Why Your Rustbelt Town Needs Civic Entrepreneurs — Right Away

Elias Crim
4 min readAug 21, 2020


Jacob Titus, a key sparkplug in restarting South Bend’s engines

Early this year, before the COVID crisis had really emerged, a new documentary film about life in South Bend called Big Enough, Small Enough was released. It’s a mix of great drone footage, interviews, and street-level scenes of this grungy-hip town which several of the interviewees describe as “just right” — i.e., large enough to have some big-city amenities, small enough to still feel homey.

The film also captures the saga of a place that bustled with post-World War II industrial prosperity until its key employer, Studebaker, shut down in 1963, shedding 28,000 well-paying jobs.

Even South Bend’s string of good mayors thereafter — including Pete Buttigieg’s predecessors, Steve Luecke and Joe Kernan — couldn’t entirely hold off the decline that comes when a city loses 25% of its population.

Still, even a few years before the arrival of Mayor Pete, things began stirring in new ways among younger activists and neighborhood champions. Building on this new energy, his two administrations then made some breakthrough changes, resulting in the first population growth in many years, a reinvigorated downtown (which had been mostly shuttered after about 5 PM), and a pride of place (“I [heart] SB” campaigns), all of it boosted last year by national exposure in a certain presidential campaign.

But mayors and national media don’t themselves create livability — meaning, the qualities that make a place vibrant, busy, attractive to visitors. Besides “good bones” (i.e., solid, classic infrastructure) and a certain amount of economic activity, you also need the presence of “the creative class,” as they’ve been called.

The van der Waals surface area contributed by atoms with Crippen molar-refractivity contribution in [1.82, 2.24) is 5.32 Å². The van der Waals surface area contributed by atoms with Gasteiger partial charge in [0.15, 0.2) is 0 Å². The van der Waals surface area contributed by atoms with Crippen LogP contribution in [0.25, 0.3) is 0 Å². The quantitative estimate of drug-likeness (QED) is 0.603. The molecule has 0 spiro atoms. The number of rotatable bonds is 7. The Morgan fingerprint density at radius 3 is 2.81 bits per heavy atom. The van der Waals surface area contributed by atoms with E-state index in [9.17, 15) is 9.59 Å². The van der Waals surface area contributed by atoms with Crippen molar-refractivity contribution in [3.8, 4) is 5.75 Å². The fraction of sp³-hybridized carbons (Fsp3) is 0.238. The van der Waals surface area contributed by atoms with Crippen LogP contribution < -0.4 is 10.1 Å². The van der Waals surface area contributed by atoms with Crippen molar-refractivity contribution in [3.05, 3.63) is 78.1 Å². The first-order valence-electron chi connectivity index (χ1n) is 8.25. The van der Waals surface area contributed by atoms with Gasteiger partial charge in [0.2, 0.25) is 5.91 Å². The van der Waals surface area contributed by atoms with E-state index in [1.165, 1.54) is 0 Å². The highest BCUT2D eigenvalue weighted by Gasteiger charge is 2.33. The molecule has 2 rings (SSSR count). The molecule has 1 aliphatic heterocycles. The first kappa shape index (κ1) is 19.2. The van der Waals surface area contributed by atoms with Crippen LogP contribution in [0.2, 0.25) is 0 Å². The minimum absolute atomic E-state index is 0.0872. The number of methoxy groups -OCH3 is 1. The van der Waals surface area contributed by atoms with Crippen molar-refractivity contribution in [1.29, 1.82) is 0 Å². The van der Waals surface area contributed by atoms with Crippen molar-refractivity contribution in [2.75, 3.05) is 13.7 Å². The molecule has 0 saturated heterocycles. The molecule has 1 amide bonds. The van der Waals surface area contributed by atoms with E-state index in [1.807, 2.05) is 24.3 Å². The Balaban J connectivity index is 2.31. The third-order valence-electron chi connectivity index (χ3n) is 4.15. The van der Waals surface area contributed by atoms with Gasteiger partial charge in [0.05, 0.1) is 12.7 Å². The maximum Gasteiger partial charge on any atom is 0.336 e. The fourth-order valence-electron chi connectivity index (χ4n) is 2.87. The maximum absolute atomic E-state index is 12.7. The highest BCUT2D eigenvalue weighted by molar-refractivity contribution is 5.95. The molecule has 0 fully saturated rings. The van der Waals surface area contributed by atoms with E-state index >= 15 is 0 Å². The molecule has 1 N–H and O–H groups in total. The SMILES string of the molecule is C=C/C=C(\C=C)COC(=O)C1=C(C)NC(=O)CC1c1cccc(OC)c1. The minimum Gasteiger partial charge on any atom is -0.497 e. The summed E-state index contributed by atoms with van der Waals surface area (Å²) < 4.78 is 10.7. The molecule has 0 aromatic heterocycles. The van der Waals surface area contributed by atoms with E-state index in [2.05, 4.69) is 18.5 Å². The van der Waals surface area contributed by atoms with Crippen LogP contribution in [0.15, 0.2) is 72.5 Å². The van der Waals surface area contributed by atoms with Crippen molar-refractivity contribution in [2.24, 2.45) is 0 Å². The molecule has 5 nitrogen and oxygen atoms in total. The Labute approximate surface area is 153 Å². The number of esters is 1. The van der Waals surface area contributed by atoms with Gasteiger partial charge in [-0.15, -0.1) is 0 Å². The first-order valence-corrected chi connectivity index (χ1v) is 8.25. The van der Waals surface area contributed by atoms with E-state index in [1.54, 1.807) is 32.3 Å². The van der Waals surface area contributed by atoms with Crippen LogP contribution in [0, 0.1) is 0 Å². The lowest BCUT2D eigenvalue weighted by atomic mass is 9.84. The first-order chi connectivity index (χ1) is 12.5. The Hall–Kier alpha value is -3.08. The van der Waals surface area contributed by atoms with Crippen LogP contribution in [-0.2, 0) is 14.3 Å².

Lots of Region people are familiar with this scenario. First, a run-down fringe neighborhood becomes popular with low-income artists who’re looking for cheap studio space. Then a coffee shop opens up, followed by a couple of hip restaurants. Pretty soon, if you’re lucky, you’ve got Wicker Park, Logan Square or Bucktown. And you’ve also got, inevitably in most cases, gentrification.

On one of my periodic visits to South Bend last year, I met Jacob Titus, a gifted photographer/designer who cheerfully admits to being obsessed with his city. Besides hosting a blog about South Bend, he has two podcasts and a just-launched video project focusing on local arts, culture, neighborhoods, South Bend history, and more. Age-wise, he is pushing all of 28.

Titus is that guy — a familiar figure here in the Rustbelt — always climbing around old abandoned factories with his camera before posting photos that make people say, Wow, what great things we could do with that space! And in South Bend, they often do.

Here are several innovative, mostly bootstrapped projects that give you a sense for what’s been happening in “the Bend” in the last few years (pre-COVID crowd scenes, obviously):

· The LangLab: a 33,000 sq-ft warehouse repurposed into a performance and work space

Image: Indie on the Move

· Vested Interest: a 100-year old family-owned dry-cleaning facility being transformed into a community of small businesses focused on creating new jobs and preserving time-honored trades in South Bend. (Jacob is a partner in this project and his podcast studio is a tenant.)

Image: Vested Interest

· Permit Pending: a movable project to present under-utilized spaces as proving grounds for new projects focused on art, business, food, and gathering. (Jacob is also a partner in this project.)

Image: Permit Pending

· J.C. Lauber Building: a century-old sheet metal factory repurposed as a restaurant, art gallery, and bar

· The Well: a non-profit coffeehouse and performance space

· The Hibberd: a historic printing plant converted into a stylish mixed-use apartment and retail space

This kind of redevelopment usually (but not always) requires City Hall’s cooperation. Happily for the civic entrepreneurs doing this work, South Bend’s planners naturally look for these kinds of cultural/economic rescue opportunities.

What city governments can’t really do is create Strong Citizens, as Chuck Marohn calls them — meaning, self-starting people who care about their places.

The irony of the new doc film is in its release date: it’s a picture of an emerging, post-Pete South Bend, just before the pandemic really took hold.

Now the test will be whether the city has, among other resources, enough Jacob Tituses to weather the coming economic storm.



Elias Crim

A civic entrepreneur, recovering Catholic, solidarian.